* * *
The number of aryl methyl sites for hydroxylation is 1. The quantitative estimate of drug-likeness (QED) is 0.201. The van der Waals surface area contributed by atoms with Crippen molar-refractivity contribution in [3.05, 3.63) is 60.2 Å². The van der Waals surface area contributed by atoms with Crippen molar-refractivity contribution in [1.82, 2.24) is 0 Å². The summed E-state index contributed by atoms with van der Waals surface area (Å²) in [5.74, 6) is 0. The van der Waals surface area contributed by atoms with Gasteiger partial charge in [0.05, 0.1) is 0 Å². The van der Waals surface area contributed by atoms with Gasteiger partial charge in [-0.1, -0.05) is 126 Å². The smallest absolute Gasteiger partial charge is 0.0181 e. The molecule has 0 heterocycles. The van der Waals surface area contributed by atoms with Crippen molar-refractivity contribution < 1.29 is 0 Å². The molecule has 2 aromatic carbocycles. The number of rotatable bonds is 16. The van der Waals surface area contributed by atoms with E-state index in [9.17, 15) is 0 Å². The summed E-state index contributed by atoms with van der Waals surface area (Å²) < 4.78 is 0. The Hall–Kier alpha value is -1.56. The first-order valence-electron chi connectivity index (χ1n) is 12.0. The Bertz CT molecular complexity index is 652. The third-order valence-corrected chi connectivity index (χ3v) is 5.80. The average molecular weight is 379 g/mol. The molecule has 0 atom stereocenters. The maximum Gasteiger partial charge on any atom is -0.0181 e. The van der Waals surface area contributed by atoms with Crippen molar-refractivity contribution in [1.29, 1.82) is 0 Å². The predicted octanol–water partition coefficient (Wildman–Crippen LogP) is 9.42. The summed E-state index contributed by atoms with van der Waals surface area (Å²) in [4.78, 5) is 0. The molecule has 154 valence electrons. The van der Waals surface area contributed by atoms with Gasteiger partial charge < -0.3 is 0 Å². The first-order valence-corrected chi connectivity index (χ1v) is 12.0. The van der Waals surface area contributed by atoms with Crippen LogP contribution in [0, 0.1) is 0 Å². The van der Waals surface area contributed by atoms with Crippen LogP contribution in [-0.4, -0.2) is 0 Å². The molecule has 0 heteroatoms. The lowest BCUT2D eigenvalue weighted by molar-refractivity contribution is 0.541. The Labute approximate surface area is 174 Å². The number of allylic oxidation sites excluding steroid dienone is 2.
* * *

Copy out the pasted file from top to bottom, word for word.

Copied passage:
The number of aryl methyl sites for hydroxylation is 1. The quantitative estimate of drug-likeness (QED) is 0.201. The van der Waals surface area contributed by atoms with Crippen molar-refractivity contribution in [3.05, 3.63) is 60.2 Å². The van der Waals surface area contributed by atoms with Crippen molar-refractivity contribution in [1.82, 2.24) is 0 Å². The summed E-state index contributed by atoms with van der Waals surface area (Å²) in [5.74, 6) is 0. The van der Waals surface area contributed by atoms with Gasteiger partial charge in [0.05, 0.1) is 0 Å². The van der Waals surface area contributed by atoms with Gasteiger partial charge in [-0.1, -0.05) is 126 Å². The smallest absolute Gasteiger partial charge is 0.0181 e. The molecule has 0 heterocycles. The van der Waals surface area contributed by atoms with Crippen molar-refractivity contribution < 1.29 is 0 Å². The molecule has 2 aromatic carbocycles. The number of rotatable bonds is 16. The van der Waals surface area contributed by atoms with E-state index in [9.17, 15) is 0 Å². The summed E-state index contributed by atoms with van der Waals surface area (Å²) < 4.78 is 0. The Hall–Kier alpha value is -1.56. The first-order valence-electron chi connectivity index (χ1n) is 12.0. The Bertz CT molecular complexity index is 652. The third-order valence-corrected chi connectivity index (χ3v) is 5.80. The average molecular weight is 379 g/mol. The molecule has 0 atom stereocenters. The maximum Gasteiger partial charge on any atom is -0.0181 e. The van der Waals surface area contributed by atoms with Crippen molar-refractivity contribution in [1.29, 1.82) is 0 Å². The predicted octanol–water partition coefficient (Wildman–Crippen LogP) is 9.42. The summed E-state index contributed by atoms with van der Waals surface area (Å²) in [4.78, 5) is 0. The molecule has 154 valence electrons. The van der Waals surface area contributed by atoms with Gasteiger partial charge < -0.3 is 0 Å². The first-order valence-corrected chi connectivity index (χ1v) is 12.0. The van der Waals surface area contributed by atoms with Crippen LogP contribution in [0, 0.1) is 0 Å². The van der Waals surface area contributed by atoms with Crippen LogP contribution in [-0.4, -0.2) is 0 Å². The molecule has 0 heteroatoms. The lowest BCUT2D eigenvalue weighted by molar-refractivity contribution is 0.541. The Labute approximate surface area is 174 Å². The number of allylic oxidation sites excluding steroid dienone is 2.